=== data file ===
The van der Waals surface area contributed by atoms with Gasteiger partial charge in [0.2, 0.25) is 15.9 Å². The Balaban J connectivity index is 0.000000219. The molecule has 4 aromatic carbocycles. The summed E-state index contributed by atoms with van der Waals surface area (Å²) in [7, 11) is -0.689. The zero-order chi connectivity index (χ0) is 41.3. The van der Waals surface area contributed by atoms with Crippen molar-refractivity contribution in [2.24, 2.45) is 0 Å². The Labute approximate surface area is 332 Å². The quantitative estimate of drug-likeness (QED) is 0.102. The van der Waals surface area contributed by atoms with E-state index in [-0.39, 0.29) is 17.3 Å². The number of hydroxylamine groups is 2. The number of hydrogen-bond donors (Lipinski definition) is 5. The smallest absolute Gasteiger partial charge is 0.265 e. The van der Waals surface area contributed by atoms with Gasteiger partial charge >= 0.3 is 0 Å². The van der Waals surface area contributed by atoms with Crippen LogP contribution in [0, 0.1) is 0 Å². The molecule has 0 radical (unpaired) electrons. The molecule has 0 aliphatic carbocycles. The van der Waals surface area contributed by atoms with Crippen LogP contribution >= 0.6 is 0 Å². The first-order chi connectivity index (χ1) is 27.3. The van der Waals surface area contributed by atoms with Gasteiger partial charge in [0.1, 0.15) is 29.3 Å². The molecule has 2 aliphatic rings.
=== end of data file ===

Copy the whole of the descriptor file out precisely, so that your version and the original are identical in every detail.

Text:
The van der Waals surface area contributed by atoms with Gasteiger partial charge in [0.2, 0.25) is 15.9 Å². The Balaban J connectivity index is 0.000000219. The molecule has 4 aromatic carbocycles. The summed E-state index contributed by atoms with van der Waals surface area (Å²) in [7, 11) is -0.689. The zero-order chi connectivity index (χ0) is 41.3. The van der Waals surface area contributed by atoms with Crippen molar-refractivity contribution in [2.24, 2.45) is 0 Å². The Labute approximate surface area is 332 Å². The quantitative estimate of drug-likeness (QED) is 0.102. The van der Waals surface area contributed by atoms with E-state index in [-0.39, 0.29) is 17.3 Å². The number of hydroxylamine groups is 2. The number of hydrogen-bond donors (Lipinski definition) is 5. The smallest absolute Gasteiger partial charge is 0.265 e. The van der Waals surface area contributed by atoms with Gasteiger partial charge >= 0.3 is 0 Å². The van der Waals surface area contributed by atoms with Crippen LogP contribution in [0, 0.1) is 0 Å². The molecule has 0 radical (unpaired) electrons. The molecule has 0 aliphatic carbocycles. The van der Waals surface area contributed by atoms with Crippen LogP contribution >= 0.6 is 0 Å². The first-order chi connectivity index (χ1) is 27.3. The van der Waals surface area contributed by atoms with Gasteiger partial charge in [0.1, 0.15) is 29.3 Å². The molecule has 2 aliphatic rings.